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Computer graphics circa 1968

posted by Tim Carmody   Sep 14, 2015

“The Incredible Machine” (not to be confused with the 1975 film) is a 1968 documentary about experiments at Bell Labs focusing on graphics, voice, and other art and media applications. Technicians draw circuits using an electric stylus, animate titles for a movie presentation, and look at sound waveforms of different words trying to replicate speech.

It’s a treat to see the state-of-the-art the year of 2001: A Space Odyssey, especially when one of the Bell Labs computers sings “Daisy Bell”/”A Bicycle Built For Two”.

Also, mind the rabbit hole: the related links bar on YouTube leads to dozens of similar vintage computing videos.

(Via @katecrawford)

We Work Remotely

Naming the machines

posted by Tim Carmody   Jul 29, 2014

Hi, everybody! Tim Carmody here, guest-hosting for Jason this week.

Not everybody gives their computers, smartphones, or wireless networks distinctive names. You’re more likely to see a thousand public networks named “Belkin” or some alphanumeric gibberish than one named after somebody’s favorite character in The Hitchhiker’s Guide to the Galaxy.

But many, many people do name their machines — and ever since we slid into the post-PC era, we’re more likely to have a bunch of different machines of every different type living together on a network, each needing a name. So, how do you decide what to call them? Do you just pick what strikes your fancy at the moment, or do you have a system?

About three years ago, I asked my friends and followers on Twitter this question and got back some terrific responses. I don’t have access to all of their answers, because, well, time makes fools of us all, especially on Twitter. But I think I have the best responses.

Most people who wrote back did have unifying themes for their machines. And sweet Jesus, are those themes nerdy.

As for me, I’ve switched up name systems over the years, mostly as the kinds of devices on my network have changed. I used to just have a desktop PC (unnamed), so I started out by naming external hard drives after writers I liked: Zora, after Zora Neale Hurston, and then Dante. The first router I named, which I still have, is Ezra.

Years later, I named my laptop “Wallace”: this is partly for David Foster Wallace, but also so I could yell “where the fuck is Wallace?!?” whenever I couldn’t find it.

Without me even realizing it, that double meaning changed everything. My smartphone became “Poot.” When I got a tablet, it was “Bodie.” My Apple TV was “Wee-Bay,” my portable external drive “Stringer.” I even named my wi-fi network “D’Angelo” — so now D’Angelo runs on Ezra, which connects to Dante, if that makes sense.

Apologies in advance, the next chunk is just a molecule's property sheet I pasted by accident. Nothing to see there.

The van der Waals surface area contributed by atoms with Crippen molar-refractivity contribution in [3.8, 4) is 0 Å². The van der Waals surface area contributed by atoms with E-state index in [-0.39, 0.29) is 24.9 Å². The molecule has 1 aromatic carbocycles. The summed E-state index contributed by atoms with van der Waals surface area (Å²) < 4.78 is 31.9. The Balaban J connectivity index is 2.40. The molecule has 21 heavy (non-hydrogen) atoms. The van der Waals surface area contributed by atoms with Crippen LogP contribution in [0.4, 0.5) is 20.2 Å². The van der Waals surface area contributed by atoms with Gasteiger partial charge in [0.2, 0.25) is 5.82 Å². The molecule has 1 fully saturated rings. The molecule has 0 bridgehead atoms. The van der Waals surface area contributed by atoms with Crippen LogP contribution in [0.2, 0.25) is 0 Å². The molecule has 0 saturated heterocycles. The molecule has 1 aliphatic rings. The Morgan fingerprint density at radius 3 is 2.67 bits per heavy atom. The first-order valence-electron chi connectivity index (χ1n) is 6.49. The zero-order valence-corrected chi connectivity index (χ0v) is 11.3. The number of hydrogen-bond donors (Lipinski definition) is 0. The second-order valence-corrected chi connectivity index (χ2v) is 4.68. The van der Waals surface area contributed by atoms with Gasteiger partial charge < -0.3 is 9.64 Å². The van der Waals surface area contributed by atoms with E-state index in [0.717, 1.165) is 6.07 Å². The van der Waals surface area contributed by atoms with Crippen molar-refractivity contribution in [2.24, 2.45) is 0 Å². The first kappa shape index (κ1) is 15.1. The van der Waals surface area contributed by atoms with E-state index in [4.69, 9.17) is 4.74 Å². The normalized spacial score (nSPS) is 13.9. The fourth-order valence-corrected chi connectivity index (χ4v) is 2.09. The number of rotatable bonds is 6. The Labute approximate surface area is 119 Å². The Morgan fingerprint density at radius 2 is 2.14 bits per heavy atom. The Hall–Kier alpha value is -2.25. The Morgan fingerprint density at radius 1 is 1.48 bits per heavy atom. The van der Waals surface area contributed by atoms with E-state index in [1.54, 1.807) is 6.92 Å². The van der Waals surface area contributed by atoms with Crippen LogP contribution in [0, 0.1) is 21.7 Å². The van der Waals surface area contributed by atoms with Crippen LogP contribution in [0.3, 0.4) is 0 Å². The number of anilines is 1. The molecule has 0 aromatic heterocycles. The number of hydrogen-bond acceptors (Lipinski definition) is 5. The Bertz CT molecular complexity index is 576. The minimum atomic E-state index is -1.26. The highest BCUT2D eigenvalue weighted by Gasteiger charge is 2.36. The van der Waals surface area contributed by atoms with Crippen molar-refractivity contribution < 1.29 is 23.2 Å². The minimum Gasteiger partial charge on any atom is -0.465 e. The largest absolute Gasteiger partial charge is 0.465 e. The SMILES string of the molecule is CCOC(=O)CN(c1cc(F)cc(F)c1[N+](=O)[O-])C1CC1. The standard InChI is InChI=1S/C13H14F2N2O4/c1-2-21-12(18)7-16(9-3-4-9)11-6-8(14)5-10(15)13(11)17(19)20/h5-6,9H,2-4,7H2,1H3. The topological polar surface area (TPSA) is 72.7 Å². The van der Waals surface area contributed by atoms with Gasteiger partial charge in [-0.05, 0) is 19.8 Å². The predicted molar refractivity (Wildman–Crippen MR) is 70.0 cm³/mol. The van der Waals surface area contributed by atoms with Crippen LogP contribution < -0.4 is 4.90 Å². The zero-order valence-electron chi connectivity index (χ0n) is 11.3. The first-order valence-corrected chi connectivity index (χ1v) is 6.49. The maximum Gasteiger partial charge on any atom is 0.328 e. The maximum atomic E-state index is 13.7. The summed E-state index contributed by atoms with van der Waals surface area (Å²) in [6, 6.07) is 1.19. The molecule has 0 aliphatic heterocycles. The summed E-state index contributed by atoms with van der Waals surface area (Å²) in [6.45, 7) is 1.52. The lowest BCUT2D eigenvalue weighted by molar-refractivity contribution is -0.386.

As soon as it was Wallace and Poot, the rules were established: not just characters from The Wire, but members of the Barksdale crew from the first season of The Wire. No “Bunk,” no “Omar,” no “Cheese.” And when the machines died, their names died with them.

The first one to go, fittingly, was Wallace. I called the new machine “Cutty.” I was only able to justify to myself by saying that because he was a replacement machine, it was okay to kick over to Season 3. Likewise, my Fitbit became “Slim Charles.”

Now, for some reason, this naming scheme doesn’t apply at all to my Kindles. My first one was “Tlön, Uqbar, Orbis Tertius,” and its replacement is “Funes the Memorious.” I have no explanation for this, other than to say that while all my other devices commingle, the Kindles seem to live in a hermetic world of their own.


posted by Ainsley Drew   Sep 30, 2009

Kasey McMahon decided to combine an interest in taxidermy with her PC. Fearing that the natural world is being replaced by technology, the artist installed a working computer inside of an idle beaver. First, she crafted a computer from the motherboard up, tested it, then hollowed out a stuffed beaver and molded the two together using spandex spray, resin, and fiberglass. After three months of work, the result was Compubeaver, followed up by its accessory, Text-o-Possum, a stuffed possum that’s equipped with a laser in its back leg that projects a virtual keyboard. McMahon was generous enough to provide a 29-step guide for the rest of us, in the hope that we’ll each case mod a beaver and create our own animal-based data processor. Just imagine using a raccoon laptop at Starbucks. Perhaps that would inspire them to provide free WiFi.

Update: See also installing Linux on a dead badger. (thx, michael)

Man trades computer tech support (spyware &

posted by Jason Kottke   Nov 30, 2005

Man trades computer tech support (spyware & virus removal mostly) for sexual favors from damsels in distress (via ads on craigslist, of course). One wonders if he’s receiving sexually-transmitted viruses in exchange for his computer virus removal services. NSFW if your boss is offended by tshirts with bad puns on them.

An old Powerbook and new Powerbook meet

posted by Jason Kottke   Jul 15, 2005

An old Powerbook and new Powerbook meet.

A brief history of NeXT

posted by Jason Kottke   Jul 06, 2005

A brief history of NeXT.